Sunday, December 22, 2013

stress and anxiety at Christmas: open up your life

We must go through the stages of feeling, not only in the last death of anything, but all the earlier little deaths. If we abort these emotional stages by easy answers, all they do is take a deeper form of disguise and come out in another way. So many people learn that the hard way—by getting ulcers, by all kinds of psychosomatic diseases, depression, chronic irritability, and misdirected anger—because they refuse to let their emotions run their course, honor them consciously, or find some appropriate place to share them. 
Emotions are not right or wrong, good or bad. They are merely indicators of what is happening, and must be listened to, usually in the body. People who do not feel deeply finally do not know or love deeply either. It is the price we pay for loving. Like Job we must be willing to feel our emotions and come to grips with the mystery in our head, our heart, and, yes, our body too. To be honest, that takes our entire life. My emotions are still a mystery to me, and without contemplation they would control me.”

“Peace I leave with you; my peace I give to you. Not as the world gives do I give it to you. Do not let your hearts be troubled or afraid.”
~John 14:27
“How better to celebrate again the presence of God among us than by learning from Joseph how to be free, fearless, and faithful, prudent, and wise? Faith for Joseph was an adventure that allowed him to walk with confidence into the unknown. He did not just open his home, he first opened his life. Three days before Christmas, the Church invites us to do the same.”

I’ve had a couple of days recently where waves of assorted emotions sweep over me, like an artic blast blowing into town. Often without warning, I feel a shift, followed by an immediate flow of feelings and tears.

I’ve written about anxiety and stress before. But this is different. I don’t know how to explain it better other than to say that something as simple as a song, a card, an email, even an image, reaches into my heart and I flinch. It seems to be frequently connected to a memory or a person, sometimes not.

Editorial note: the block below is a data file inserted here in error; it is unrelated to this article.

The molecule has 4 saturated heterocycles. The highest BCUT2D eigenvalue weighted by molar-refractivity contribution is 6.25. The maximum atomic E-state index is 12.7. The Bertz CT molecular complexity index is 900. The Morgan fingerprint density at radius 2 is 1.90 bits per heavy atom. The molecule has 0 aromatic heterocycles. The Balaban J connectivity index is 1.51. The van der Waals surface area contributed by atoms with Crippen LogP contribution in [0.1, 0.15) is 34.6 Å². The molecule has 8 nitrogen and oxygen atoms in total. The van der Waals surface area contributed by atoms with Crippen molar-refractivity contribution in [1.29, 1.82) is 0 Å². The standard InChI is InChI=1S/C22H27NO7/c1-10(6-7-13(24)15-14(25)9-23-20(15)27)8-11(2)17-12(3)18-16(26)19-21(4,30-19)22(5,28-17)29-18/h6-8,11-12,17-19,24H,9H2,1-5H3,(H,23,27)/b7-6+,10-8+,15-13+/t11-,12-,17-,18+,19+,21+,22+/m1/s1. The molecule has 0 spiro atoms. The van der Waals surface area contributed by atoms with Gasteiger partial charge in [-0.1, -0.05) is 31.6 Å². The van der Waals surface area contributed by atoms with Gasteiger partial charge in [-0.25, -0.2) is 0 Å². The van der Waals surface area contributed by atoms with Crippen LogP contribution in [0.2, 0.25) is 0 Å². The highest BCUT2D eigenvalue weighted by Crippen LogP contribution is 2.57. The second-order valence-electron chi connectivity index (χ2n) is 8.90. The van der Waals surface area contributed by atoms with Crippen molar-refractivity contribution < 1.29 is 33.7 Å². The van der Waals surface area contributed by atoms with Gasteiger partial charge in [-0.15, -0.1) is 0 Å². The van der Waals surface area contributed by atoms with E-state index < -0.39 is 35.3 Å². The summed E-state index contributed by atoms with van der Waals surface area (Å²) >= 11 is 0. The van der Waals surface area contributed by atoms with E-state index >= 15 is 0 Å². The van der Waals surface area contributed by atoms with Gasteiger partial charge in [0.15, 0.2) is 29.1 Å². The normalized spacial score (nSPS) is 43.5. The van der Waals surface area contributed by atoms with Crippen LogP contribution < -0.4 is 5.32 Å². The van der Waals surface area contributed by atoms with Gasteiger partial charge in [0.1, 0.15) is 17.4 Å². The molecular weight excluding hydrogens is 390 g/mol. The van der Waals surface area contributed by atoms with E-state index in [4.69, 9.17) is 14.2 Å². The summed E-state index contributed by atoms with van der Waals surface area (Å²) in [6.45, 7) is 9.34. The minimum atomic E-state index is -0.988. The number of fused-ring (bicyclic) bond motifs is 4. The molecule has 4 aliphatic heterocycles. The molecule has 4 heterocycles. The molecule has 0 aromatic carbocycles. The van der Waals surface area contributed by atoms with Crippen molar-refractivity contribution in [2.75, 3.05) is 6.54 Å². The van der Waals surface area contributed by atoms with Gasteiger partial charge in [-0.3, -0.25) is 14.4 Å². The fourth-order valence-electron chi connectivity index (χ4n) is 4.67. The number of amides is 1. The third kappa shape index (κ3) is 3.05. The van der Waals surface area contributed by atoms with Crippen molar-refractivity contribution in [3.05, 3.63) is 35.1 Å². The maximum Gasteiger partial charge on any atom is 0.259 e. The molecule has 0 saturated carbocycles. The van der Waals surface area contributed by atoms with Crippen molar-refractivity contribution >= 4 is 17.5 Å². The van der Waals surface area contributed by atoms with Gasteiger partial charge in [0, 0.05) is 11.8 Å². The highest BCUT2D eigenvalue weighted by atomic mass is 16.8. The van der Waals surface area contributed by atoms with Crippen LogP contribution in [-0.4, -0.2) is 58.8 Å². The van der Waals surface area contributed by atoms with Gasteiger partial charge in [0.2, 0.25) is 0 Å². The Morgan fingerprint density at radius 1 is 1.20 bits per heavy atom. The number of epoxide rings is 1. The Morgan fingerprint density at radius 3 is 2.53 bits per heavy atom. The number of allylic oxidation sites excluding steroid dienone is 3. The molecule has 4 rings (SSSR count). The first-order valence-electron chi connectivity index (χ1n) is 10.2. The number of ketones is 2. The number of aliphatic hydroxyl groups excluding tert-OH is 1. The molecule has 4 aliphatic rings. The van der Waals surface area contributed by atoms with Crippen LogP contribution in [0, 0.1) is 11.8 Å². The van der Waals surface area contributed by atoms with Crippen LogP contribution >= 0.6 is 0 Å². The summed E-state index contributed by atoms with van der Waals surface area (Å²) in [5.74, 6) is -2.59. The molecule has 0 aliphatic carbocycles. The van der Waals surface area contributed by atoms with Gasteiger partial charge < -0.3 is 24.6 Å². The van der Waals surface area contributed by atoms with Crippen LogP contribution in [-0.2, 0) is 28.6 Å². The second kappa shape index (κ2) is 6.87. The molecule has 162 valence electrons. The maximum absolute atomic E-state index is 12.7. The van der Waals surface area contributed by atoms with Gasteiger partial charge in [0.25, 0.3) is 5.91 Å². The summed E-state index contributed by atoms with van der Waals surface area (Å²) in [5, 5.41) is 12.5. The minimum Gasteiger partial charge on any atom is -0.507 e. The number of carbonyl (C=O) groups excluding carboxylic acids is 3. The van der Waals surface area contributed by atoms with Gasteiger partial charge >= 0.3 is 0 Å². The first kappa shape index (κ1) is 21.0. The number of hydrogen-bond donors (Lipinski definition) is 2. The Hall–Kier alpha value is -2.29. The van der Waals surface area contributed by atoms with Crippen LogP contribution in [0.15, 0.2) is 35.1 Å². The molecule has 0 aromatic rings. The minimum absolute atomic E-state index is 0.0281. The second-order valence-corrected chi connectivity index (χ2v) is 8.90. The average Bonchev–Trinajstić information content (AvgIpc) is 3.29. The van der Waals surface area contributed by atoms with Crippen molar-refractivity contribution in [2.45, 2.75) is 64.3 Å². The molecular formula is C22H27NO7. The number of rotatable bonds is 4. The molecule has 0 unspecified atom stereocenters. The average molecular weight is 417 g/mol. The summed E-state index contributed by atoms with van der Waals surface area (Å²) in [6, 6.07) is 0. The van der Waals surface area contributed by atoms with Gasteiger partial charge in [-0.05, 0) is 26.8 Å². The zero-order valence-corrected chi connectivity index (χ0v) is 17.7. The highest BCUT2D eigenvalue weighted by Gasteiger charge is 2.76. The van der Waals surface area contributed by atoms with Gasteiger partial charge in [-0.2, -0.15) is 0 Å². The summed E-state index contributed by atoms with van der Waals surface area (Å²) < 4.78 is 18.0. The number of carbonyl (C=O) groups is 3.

Experts tell us that anxiety and being overwhelmed by memories and emotions is not unusual during holidays, especially at Christmas time. But this is new and unfamiliar territory for me.

I tried to describe to my friend Patricia the depth of emotions and how they have surprised me lately, and she wisely pointed out that, as we get older, the sensations and reactions at this time of year run deeper. 

Putting up the tree is no longer just about the task, but about the memories and emotions that each ornament brings. Setting out the nativity is not just setting out the pieces, but more about our unfolding understanding into this incarnational event that has changed us, and what it means to us now, as well as its significance in our pilgrimage towards eternal Life.

In Pat’s words,
“What is different now is that thru my life and my living I am in conversion.   I know now that I am a part of incarnation.  Christmas was Jesus becoming carnate, flesh, a baby.  A miraculous, difficult squeeze for God, for The Holy Spirit!  It is at Christmas that I realize I am becoming Spirit and that, thru my memories, loves and griefs, re-experienced thru reliving the traditions of the season, I a leaving my human life behind and squeezing slowly—oh, so slowly, into spirit.  We followers of Jesus, we adopted sons and daughters of God; have a difficult job trying to balance life in two worlds, working thru our life-long Rebirth.  Exhausting.  And in Advent the walls between seem thinner, the consequences clearer, and our joyful but breaking hearts speak to us out loud.”

In case it helps any of you facing similar moments over the holydays—especially when it feels like too much... here are my action steps:

#1, I let myself cry. The tears are my prayer.

#2, I tell a friend (and also my husband. Doing both helped a lot this week!)

#3, I go to daily Mass (where, of course, I inevitably tear up at communion ;-)

#4, I turn on all the Christmas lights, especially the new white tinkling ones I hung this year over the backyard French doors and across the mantle.

#5, I take a long walk with my hubby and my Siberian Husky Diego. There is nothing like physical activity to settle down the mind and the heart.
Yes, the walls between the here and the hereafter feel thinner during Advent... So go ahead: feel deep, breathe deep, sing and dance to music, laugh a lot… let this be your prayer of openness.

[photos around my house this weekend, following a very impressive ice storm!]